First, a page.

Antarctic Sunset
    As the sun sets over The Drake Passage, I begin to turn my attention toward home.

    South Pole
    Weather Summary
    Cold at the South Pole


    eric hait

    Over you entire tip what do you think was the most influential experience was?

    Ben S

    What data were you responsible for collecting aboard the plane?


    The most influential part...that's tough. I think there are really two things: the people on this project are exceptional. They are cheerful, fun, driven, dedicated and open to questions from the rest of us. They really want this information shared with the public, they want people to be informed and are eager to do WHAT EVER it takes to get the data. They are like a family, and a pretty functional one at that. I feel like I have a bunch of new siblings, which is awesome. The other thing is the beauty of Antarctica. The blue of glaciers, the crinkles, crevasses, bumps, chunks - just breathtaking. Such an experience!


    Hi Ben! I was in charge of my own outreach and teaching, so sometimes that meant being a part of live chats we had with classrooms, and other times learning about the instruments, mission and data being collected so that I could write these journals and reach the public. There is much more beyond the plane for me too - I gave quite a few visits to schools in Chile and will do the same here in the States, and I will design lesson plans and present at conferences as time goes on. So, in a way, I got to learn about all the data and learn what it means.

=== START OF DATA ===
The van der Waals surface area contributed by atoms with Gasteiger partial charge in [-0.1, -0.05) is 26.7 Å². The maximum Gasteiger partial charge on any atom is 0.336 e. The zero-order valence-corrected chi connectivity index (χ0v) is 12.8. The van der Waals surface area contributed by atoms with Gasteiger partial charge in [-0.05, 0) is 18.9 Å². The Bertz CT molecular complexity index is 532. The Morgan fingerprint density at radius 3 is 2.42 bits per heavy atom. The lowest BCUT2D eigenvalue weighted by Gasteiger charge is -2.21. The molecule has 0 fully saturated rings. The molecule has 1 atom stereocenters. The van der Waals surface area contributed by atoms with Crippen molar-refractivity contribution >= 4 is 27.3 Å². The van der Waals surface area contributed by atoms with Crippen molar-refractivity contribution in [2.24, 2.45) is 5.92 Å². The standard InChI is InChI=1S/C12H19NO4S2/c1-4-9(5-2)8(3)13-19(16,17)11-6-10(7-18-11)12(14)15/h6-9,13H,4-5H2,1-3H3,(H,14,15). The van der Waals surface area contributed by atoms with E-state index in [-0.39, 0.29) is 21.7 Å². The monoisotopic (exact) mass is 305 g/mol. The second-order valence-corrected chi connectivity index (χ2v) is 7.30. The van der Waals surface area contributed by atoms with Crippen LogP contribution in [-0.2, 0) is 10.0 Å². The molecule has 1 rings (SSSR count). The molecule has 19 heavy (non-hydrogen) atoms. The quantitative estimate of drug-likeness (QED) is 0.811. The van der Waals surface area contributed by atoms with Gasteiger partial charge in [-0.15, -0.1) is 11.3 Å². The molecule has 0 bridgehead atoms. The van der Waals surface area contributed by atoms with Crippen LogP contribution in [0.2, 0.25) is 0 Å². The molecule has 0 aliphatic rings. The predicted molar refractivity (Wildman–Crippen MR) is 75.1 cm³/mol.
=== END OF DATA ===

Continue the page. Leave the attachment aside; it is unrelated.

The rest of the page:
On your adventure with NASA were you on a plane everyday at some point? also was it always cold? and was there animals? Thanks!

    Elisabeth Allen

    Hi Maggie! What was your favorite piece of machinery on the plane?

    Maggie Kane

    Hi Gabby, thanks for your questions! I flew most days but not every day because I had several visits with schools, which were a big part of my work there. I We also had a "hard down day" once every 7 days and a few "weather down days" due to poor conditions either over the continent or in Punta Arenas at the airport where we would fly in and out. One of their runways was under construction so we only had one runway to fly in and out, so if there were strong cross winds it was not safe. As for animals, we saw seals lounging on an ice floe and a few penguins running flapping their wings, and on the tip of S. America we saw some flamingos, all pink and leggy! We did not see whales, which would have been really cool - maybe next time!

    Maggie Kane

    Hi Elisabeth, thanks for your question! My favorite instrument on the plane... well, that is a tough one. Can I choose two? One would definitely be the ATM, the airborne topographic mapper. It also essentially flew the plane as its GPS system was super accurate and the waypoints were set through that system. Pretty cool! The other favorite instrument was the gravimeter because it was just so sensitive and told such a great story of the bedrock mass below the plane - wow! But all of the instruments together were really the coolest thing, because each told a piece of the story but together they told one much larger story. Thanks for your question!